At first, men like Channing were just considered the liberals within their religious circles. It wasn't meant as a compliment. The liberals were characterized by an openness to interpreting Scripture and God's ultimate purposes for them, and they were deeply influenced by the a new intellectual approach to religion; quite "taken" by a sense of possibility through the powers of the mind, and of Reason!
The orthodox, I would remind us, were committed to right practice (ortho-praxy) and right belief ("ortho-doxy" = right thought or belief). In this worldview, what has been handed down is not to be tinkered with. Souls were at stake, as they are today.
Channing was at the center of this exciting time in Boston. Tensions between the religious liberals and the orthodox Calvinists had been steady for at least a hundred years, but some major events caused the simmering pot to boil, like the election of the liberal Henry Ware Jr. (from Hingham) to the key post at Harvard Divinity School in 1805.
The Enlightenment had swept through Europe, and the scientific method was turning many old, cherished notions on their heads. Humankind, though still deprived and depraved in many areas, was feeling pretty puffed up about itself. The Dark Ages seemed to be over. Medical advances had been made. Technology was going great guns. The Industrial Revolution had begun to change the way the world worked. Democracy and human rights were primary concerns in a way that previous generations had only dreamed of. It was heady stuff, and our Unitarian (and Universalist, too, but that's a story for another time) forefathers and mothers felt that God's hand was in all of this, and in the miraculous workings of their own prolific minds.
These were folks who believed in the improvability of human beings, onward and upward, "growing into harmony with the Divine."
These were folks who worried that the Calvinist "born-into-sin, probably-going-to-hell" doctrine could twist and warp and contort a person's character -- even literally make him or her crazy. You could say they were the early pioneers of the self-esteem movement. As I say, souls were at stake.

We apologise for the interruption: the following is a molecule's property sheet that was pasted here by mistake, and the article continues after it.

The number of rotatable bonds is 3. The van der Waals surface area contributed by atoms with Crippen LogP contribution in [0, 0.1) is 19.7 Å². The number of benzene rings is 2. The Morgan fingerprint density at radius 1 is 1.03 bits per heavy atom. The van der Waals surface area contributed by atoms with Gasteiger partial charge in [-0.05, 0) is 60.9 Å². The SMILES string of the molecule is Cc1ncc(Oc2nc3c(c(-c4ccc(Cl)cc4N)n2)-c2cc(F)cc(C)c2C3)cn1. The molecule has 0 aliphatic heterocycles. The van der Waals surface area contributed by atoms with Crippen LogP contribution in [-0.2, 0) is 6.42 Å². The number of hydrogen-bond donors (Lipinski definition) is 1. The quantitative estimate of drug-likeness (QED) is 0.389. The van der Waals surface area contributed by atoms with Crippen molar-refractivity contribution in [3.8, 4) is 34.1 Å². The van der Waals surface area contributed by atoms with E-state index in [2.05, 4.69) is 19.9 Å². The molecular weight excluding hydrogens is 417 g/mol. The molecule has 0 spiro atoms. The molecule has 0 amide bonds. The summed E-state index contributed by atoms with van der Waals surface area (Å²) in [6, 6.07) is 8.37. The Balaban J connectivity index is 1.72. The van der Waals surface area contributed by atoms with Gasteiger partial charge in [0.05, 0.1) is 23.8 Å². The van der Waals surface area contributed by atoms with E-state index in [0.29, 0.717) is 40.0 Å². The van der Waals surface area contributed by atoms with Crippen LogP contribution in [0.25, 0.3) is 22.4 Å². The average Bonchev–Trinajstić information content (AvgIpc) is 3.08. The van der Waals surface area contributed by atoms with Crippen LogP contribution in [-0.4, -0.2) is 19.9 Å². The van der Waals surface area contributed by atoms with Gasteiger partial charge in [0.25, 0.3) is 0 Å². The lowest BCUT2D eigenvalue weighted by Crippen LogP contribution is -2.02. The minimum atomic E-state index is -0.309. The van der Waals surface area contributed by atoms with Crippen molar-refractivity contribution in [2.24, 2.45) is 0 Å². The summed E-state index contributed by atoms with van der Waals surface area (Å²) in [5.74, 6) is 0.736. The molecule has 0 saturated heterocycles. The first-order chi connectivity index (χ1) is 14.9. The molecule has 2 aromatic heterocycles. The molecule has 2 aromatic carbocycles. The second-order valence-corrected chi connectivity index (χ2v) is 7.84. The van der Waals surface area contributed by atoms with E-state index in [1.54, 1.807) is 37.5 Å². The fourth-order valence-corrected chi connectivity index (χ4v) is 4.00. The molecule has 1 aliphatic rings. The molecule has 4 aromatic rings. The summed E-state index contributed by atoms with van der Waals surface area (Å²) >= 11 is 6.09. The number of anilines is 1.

In 1812, in the early murmurings of all this liberal, optimistic theology, an English gentleman by the name of Thomas Belsham wrote a little book that contained a chapter warning about the evils of this new American strain of religion, which he called "Unitarianism." To get the full effect, you kind of have to spit or sneer when you say it. "Unitarianism!"
So life in the theological fast lane was heating up around this time, and the "Unitarian" heretics started to faction off and form liberal Christian congregations in some places. Sometimes there were bitter battles over this issue; congregations divided over the doctrine of the Trinity and Christ's divinity and church factions stomped off across the town green to form the Trinitarian Congregationalist church of Wherever, or Trinity Church Such-and-Such, fuming that they couldn't take the communion silver with them. In at least one famous case, the court ordered that the communion silver be left behind with the Unitarian infidels!
In other cases, existing congregations (like this one), quietly and without any fuss became more liberal -- more Unitarian in the theology that they professed and preached -- although no churches took the name yet. That was still to come. Most of this was happening around Boston, but a group of folks got a liberal congregation going down in Baltimore, the First Independent Church (now known as First Unitarian, and worth a field trip if you're ever down there). They found themselves a building and eventually invited a talented protegee of William Ellery Channing's to be their settled minister. This was young Jared Sparks. Sparks accepted, and invited his mentor Channing down to Baltimore to preach at his ordination in 1819.